How Venezuela’s regime plans to win this year’s legislative election https://t.co/degpOUTWW1
— Democracy Digest (@demdigest) June 25, 2020
Under the cover of COVID-19 and with little public backlash, Venezuela’s President Nicolás Maduro has taken a series of steps to further weaken his opposition ahead of parliamentary elections scheduled for later this year. On June 12, the administration-controlled Supreme Court appointed five members to the board of Venezuela’s National Electoral Council, the public organization tasked with administering, organizing and carrying out elections Among the group were not only longtime Maduro loyalists, but also dissident members of the opposition, Félix Seijas Rodríguez writes for Americas Quarterly.
Opposition leader Juan Guaidó and his allies must now decide how to react to fraud in the legislative election, The Economist observes:
Some factions of the opposition may participate to guarantee their political futures, as some did in the presidential election in 2018. That would confuse opposition supporters and give Mr Maduro a chance to claim the vote is fair. “Such dynamics will all but guarantee that the opposition loses control of the National Assembly,” says Eurasia Group, a consultancy. Opposition legislators who are not re-elected would lose immunity from prosecution, points out Crisis Group, a think-tank. That would force them into exile. If Mr Guaidó no longer leads the legislature, his foreign allies will also have to have a rethink.
Despite it all, Maduro has been able to navigate his way through the storm, with help from allies such as Cuba (in domestic intelligence activities), and Russia, China and Iran, whose minimal financial support has been enough to keep afloat a government that has conditioned its population to get by on very little, Seijas Rodríguez adds. Maduro can thus act without any real threat of losing control. On the international stage, the possibility of a foreign intervention was never credible enough for the regime to change its behavior.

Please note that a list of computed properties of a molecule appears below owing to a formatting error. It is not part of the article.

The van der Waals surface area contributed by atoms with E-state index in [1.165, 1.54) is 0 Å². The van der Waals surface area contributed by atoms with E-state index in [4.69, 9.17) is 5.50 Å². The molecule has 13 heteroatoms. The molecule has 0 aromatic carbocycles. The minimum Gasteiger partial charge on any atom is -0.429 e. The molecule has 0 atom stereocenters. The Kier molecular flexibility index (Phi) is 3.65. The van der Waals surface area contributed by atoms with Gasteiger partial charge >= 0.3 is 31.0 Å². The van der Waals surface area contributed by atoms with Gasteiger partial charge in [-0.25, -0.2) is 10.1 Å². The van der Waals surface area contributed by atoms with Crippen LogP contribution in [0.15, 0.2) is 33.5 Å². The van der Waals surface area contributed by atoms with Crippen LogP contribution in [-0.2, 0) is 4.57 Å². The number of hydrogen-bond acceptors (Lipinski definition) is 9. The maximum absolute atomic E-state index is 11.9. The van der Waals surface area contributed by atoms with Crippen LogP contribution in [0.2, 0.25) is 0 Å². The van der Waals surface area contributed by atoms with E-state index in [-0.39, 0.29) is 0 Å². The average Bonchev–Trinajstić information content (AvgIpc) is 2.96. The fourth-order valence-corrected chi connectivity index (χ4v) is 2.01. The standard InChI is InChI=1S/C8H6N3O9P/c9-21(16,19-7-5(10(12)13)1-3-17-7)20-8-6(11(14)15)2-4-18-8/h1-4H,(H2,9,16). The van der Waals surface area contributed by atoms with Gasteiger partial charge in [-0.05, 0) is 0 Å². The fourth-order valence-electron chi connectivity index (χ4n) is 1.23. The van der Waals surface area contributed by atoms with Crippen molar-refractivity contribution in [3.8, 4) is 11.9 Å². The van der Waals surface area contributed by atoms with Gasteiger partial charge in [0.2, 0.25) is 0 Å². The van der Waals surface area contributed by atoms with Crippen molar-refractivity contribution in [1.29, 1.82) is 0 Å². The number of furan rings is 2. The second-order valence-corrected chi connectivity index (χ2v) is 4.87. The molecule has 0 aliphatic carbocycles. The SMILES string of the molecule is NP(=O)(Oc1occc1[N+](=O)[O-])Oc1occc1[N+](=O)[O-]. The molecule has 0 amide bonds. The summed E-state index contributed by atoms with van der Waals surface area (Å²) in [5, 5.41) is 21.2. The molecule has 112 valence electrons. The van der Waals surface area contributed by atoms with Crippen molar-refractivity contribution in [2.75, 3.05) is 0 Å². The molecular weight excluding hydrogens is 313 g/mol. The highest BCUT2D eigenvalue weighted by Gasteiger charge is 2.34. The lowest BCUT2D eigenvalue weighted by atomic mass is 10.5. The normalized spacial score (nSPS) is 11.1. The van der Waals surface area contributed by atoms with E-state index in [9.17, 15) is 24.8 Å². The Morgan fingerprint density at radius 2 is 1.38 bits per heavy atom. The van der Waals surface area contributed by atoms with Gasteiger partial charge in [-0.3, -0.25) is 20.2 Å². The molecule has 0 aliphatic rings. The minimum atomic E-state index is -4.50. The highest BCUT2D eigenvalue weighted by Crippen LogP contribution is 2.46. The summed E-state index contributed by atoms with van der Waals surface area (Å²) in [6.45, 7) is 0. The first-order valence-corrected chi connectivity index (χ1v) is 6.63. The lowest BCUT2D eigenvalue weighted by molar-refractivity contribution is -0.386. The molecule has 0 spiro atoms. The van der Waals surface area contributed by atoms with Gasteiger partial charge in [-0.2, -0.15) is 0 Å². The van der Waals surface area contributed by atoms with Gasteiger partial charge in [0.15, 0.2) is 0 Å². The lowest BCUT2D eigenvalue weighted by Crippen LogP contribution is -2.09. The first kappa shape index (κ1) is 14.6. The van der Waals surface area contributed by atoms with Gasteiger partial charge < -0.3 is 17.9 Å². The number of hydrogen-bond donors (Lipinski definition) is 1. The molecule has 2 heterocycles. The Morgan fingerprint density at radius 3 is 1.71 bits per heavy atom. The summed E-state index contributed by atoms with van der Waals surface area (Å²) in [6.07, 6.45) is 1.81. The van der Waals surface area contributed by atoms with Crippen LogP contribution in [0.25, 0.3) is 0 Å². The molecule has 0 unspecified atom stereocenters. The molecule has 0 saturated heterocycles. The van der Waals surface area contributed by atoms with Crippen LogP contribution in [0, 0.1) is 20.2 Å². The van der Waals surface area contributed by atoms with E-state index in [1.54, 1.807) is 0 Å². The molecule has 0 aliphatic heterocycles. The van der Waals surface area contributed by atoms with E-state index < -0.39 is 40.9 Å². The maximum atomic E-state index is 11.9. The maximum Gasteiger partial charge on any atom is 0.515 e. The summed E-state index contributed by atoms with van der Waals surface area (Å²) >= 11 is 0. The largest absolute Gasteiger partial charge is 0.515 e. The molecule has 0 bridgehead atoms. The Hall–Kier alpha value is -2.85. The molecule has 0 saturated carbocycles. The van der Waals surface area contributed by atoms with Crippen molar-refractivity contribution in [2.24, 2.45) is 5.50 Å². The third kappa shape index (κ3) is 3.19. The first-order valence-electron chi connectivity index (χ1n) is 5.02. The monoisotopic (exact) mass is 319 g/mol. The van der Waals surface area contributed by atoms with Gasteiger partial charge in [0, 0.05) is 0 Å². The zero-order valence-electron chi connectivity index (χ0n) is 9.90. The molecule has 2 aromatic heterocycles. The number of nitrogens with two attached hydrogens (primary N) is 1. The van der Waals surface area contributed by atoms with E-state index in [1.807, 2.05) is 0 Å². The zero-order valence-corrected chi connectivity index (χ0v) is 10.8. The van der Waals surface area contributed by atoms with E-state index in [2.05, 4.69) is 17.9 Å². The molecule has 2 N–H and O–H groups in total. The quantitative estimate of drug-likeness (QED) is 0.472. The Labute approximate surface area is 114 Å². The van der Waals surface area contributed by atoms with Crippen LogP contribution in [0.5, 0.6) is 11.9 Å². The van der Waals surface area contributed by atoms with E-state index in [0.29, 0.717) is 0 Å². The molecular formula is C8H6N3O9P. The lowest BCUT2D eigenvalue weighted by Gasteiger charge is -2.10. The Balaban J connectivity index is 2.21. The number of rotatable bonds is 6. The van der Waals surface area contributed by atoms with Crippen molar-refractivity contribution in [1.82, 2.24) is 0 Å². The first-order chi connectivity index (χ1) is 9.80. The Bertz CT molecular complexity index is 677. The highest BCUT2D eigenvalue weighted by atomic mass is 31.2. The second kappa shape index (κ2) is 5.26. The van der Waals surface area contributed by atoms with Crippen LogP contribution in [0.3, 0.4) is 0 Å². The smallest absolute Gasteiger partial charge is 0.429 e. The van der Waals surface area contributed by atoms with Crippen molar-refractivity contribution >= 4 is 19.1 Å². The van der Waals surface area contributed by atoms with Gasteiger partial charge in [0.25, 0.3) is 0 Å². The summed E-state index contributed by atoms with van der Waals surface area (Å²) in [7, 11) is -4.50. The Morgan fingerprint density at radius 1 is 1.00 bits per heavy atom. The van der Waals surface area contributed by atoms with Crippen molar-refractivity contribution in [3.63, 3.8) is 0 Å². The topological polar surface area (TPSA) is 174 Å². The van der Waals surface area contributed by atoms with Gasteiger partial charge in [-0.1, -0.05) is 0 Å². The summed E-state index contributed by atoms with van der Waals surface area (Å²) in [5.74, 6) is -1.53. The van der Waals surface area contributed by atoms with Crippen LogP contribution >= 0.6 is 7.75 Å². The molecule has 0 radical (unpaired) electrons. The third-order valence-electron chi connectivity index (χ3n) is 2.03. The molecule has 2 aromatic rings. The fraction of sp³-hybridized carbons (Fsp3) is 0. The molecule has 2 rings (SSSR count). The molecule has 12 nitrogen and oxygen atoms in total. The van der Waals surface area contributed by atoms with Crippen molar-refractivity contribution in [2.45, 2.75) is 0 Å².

In recognition of the International Day in Support of Victims of Torture on June 26th, the Raoul Wallenberg Centre for Human Rights will be co-hosting with the Casla Institute a conference on Crimes Against Humanity in Venezuela. Renowned experts and leading human rights voices will discuss justice and accountability for victims of torture in Venezuela, and the prevention of ongoing crimes against humanity by the Maduro regime.
The webinar will be taking place on June 26 at 3:00 PM EDT
Discussants will include RWCHR Chair Hon. Professor Irwin Cotler; RWCHR Senior Fellow and Casla Institute President Tamara Suju; former President of the United Nations Security Council and Venezuelan Ambassador to the UN Diego Arria; former Venezuelan ambassador to the UN Commission on Human Rights Victor Rodriguez; and former Member of the European Parliament Beatriz Becerra.
The event can be viewed on the Casla Institute Youtube, to do so: Click Here
Please note that many panelists will be speaking exclusively in Spanish.